The Hoedads worked on forestry-related contracts in every state west of the Rockies, including Alaska. Photo Courtesy of Roscoe Caron.

Eatherington was a part of Half and Half, one of two women-only Hoedads crews, Full Moon Rising being its predecessor. Known for being a primarily lesbian crew, Half and Half got its name for the way their crew split their profits. Half a worker’s share was based on how many trees each individual planted and the other half of the profits were divided equally among the women. 

“Hoedads changed a lot for us. We learned how to work together and be a cooperative,” Eatherington says. “I would say Hoedads probably changed the world.” 

Eatherington went on to work for nonprofits, Cascadia Wildlands and Umpqua Watersheds, where she critiqued government logging proposals through the National Environmental Protection Act’s public comments process by going out into the forest and ground truthing the government’s claims. If the process didn’t work to save the forest habitat, she worked with lawyers to sue and stop the timber sales. Eatherington fought timber sale proposals at the Umpqua National Forest, the Coos Bay BLM, the Roseburg BLM, among others, and at the state level at the Elliott State Forest until retiring in 2016.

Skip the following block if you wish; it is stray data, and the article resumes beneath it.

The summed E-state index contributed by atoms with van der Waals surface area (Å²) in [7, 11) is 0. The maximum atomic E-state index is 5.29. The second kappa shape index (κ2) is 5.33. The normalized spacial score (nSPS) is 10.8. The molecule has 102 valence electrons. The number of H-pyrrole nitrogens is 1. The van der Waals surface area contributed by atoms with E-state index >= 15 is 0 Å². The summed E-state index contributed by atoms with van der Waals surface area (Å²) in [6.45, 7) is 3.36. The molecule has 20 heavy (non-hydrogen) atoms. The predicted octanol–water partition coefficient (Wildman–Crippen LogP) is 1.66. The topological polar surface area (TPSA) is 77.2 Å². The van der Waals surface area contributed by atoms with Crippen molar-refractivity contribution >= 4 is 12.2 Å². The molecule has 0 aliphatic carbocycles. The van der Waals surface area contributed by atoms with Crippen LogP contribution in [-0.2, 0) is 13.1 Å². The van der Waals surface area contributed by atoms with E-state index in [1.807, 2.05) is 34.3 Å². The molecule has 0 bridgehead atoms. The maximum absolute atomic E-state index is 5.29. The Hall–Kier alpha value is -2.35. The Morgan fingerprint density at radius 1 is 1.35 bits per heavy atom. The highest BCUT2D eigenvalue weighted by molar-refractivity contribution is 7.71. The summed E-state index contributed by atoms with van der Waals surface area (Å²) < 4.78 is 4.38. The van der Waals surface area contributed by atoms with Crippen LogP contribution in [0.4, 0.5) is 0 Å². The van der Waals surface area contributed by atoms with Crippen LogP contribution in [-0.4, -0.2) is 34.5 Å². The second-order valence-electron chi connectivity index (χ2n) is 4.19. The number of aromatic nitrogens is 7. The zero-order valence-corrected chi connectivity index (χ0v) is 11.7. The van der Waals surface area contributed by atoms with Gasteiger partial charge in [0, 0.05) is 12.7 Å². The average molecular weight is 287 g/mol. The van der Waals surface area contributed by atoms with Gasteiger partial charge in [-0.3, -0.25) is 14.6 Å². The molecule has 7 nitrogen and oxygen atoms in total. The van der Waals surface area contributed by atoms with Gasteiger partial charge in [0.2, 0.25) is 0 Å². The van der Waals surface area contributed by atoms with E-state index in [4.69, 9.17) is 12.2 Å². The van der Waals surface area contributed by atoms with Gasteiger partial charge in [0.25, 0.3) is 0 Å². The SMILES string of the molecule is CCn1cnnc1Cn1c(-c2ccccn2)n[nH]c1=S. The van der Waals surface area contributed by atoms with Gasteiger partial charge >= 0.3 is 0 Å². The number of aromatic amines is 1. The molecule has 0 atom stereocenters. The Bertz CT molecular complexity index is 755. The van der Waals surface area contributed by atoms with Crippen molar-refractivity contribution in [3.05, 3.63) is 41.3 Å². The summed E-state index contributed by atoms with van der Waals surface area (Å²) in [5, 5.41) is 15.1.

“I can’t imagine spending my life doing anything else,” Eatherington says. “I’ve lived in the woods since 1975. It’s my life.”

The Hoedads Eugene Weekly spoke with all had varying ideas of how this generation can make a difference in the forest. Rust sees carbon sequestration, which is the process of capturing and storing atmospheric carbon dioxide, as the future whereas Headley believes young people should get involved through wildland firefighting. Eatherington would encourage any young person interested in forestry to work for a nonprofit like Umpqua Watersheds. But what every Hoedad had in common was the belief that another organization as unifying and impactful as Hoedads could be a saving grace for the young people of today. 

If anything, Hoedads are more than ready to pass on the torch to a generation crippled with the ticking time bomb of climate change. “When I die, dig my grave with a silver hoedad and hope I grow into something good,” Rust says.

This story has been updated to reflect that CeCe Headley was referring to the Half and Half crew when she says she was one of the few women who wasn’t a lesbian, not the Hoedads as a whole.